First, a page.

Bushcraft is an incredible hobby, not only teaching you some amazing life skills but making those outdoorsy trips a lot more fun.
In recent years, bushcraft has skyrocketed in popularity.
Many videos are getting millions of views, online communities are seeing plenty of new faces.
But many of them don’t make that jump from online to outdoors.
Not making that jump isn’t down to the person, it’s the lack of resources online.
Many new enthusiasts are turned away by the fact that they have nowhere to go, or are simply too overwhelmed. This guide is intended to provide some key targets for any new enthusiast.
I’ll be providing some stages along with key points.
To elaborate on them, links to specific points going into further detail will be added in the future.
Once you’ve got at least 3-4 bullet points done for each stage, it’s fair to say you’re now at that stage.
- Watched videos & read resources
- Relished the idea of getting out there
- Looked at possible areas you can visit
- Talked to friends/family about it
- Looked at equipment
Most enthusiasts find themselves at this stage for many years. Those YouTube videos are just too entertaining.
There’s nothing wrong with being at this stage. It doesn’t mean you have a deep calling to the outdoors, but it does mean you have a keen interest.
Moving onto stage 2 doesn’t mean you need to get out there and do stuff!
You can still go further without fully committing.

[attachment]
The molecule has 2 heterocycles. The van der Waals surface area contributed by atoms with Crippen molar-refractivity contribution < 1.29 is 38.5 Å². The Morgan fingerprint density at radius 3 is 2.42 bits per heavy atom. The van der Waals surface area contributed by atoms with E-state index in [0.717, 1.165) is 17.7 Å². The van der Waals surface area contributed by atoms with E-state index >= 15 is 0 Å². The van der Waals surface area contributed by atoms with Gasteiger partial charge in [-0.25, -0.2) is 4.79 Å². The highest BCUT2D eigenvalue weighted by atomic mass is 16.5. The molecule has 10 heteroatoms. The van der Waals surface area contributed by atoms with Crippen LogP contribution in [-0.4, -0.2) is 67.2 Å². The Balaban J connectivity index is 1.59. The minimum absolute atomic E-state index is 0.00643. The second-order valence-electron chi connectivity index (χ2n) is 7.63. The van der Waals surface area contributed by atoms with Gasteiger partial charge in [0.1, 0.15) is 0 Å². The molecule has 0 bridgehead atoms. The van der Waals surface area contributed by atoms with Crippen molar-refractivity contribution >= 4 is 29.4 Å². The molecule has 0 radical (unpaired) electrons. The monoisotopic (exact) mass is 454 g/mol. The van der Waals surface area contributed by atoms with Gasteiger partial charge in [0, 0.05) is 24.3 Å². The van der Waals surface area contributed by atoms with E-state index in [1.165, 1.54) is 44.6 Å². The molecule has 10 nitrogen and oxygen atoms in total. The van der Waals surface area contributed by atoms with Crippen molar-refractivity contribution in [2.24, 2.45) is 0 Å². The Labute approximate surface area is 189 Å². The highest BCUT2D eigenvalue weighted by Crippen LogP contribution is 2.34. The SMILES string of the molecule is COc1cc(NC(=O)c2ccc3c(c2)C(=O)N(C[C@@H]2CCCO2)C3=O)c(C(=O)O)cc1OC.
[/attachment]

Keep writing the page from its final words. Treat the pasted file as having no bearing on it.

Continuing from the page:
- Purchased equipment
- Visited potential bushcraft spots
- Organised your pack
- Handled equipment
- Attempted to build a fire
At this point, you’re ready to get out there.
Maybe something is stopping you. The weather, time constraints, lack of a good area to find.
Whatever it is, fair enough but you’re at a good stage so take any opportunity you can get!
- Ignited a fire that lasts for at least 5 minutes
- Recognised natural resources
- Collected natural resources
- Have at least 1-2 spots you trust to use
- Successfully set up a shelter
After a period of time getting your brain full of knowledge, you’ve got out there and had a go.
Pat yourself on the back, not many people make it this far. Ask yourself a few questions. Did you enjoy yourself? Was it too tiresome? Too boring?
You’ll probably answer; yes. Because starting bushcraft is hard, really hard.
But humans are good at doing hard things. You’ve got everything you need to succeed, you just need to keep going…
- Successfully built & maintained a fire
- Used natural resources to assist in one of the 4 bushcraft components: fire, food, water or first-aid
- Performed a few tasks with your knife
- Cut down your pack size for your personal needs
- Been out at least 5 times
The fun is really starting to happen at this stage. Things seem a lot easier than you ever thought, friends and family are being impressed by your feats.
Journeys are far more comfortable, enjoyable and worthwhile.
Few things are as enjoyable as relaxing next to that first successful fire you’ve built. There’s plenty more to come.
All bullet points are required to reach stage 5
- Consistently able to get a fire going, even in wet weather
- Spent a night wild camping
- Are comfortable using a knife
- Have boiled water on a fire
- Have cooked food on a fire
- Understand medical resources and their uses
After reaching stage 5, you’ve got the fundamentals of bushcraft down to the tee.
Far from being an expert, you can safely say you’ve got what it takes to spend a full day/night out in the wilderness, on your own.
The sky is the limit from here!
I recommend the Bushcraft UK Reddit community for discussing how you’re going to further yourself.
Some people like to build their own huts/shelters. Some like to do week-long stays in forests or hills.
While others just like to stay where they are, happy with the skills they’ve already learned.
It’s up to you…but congratulations on making it this far!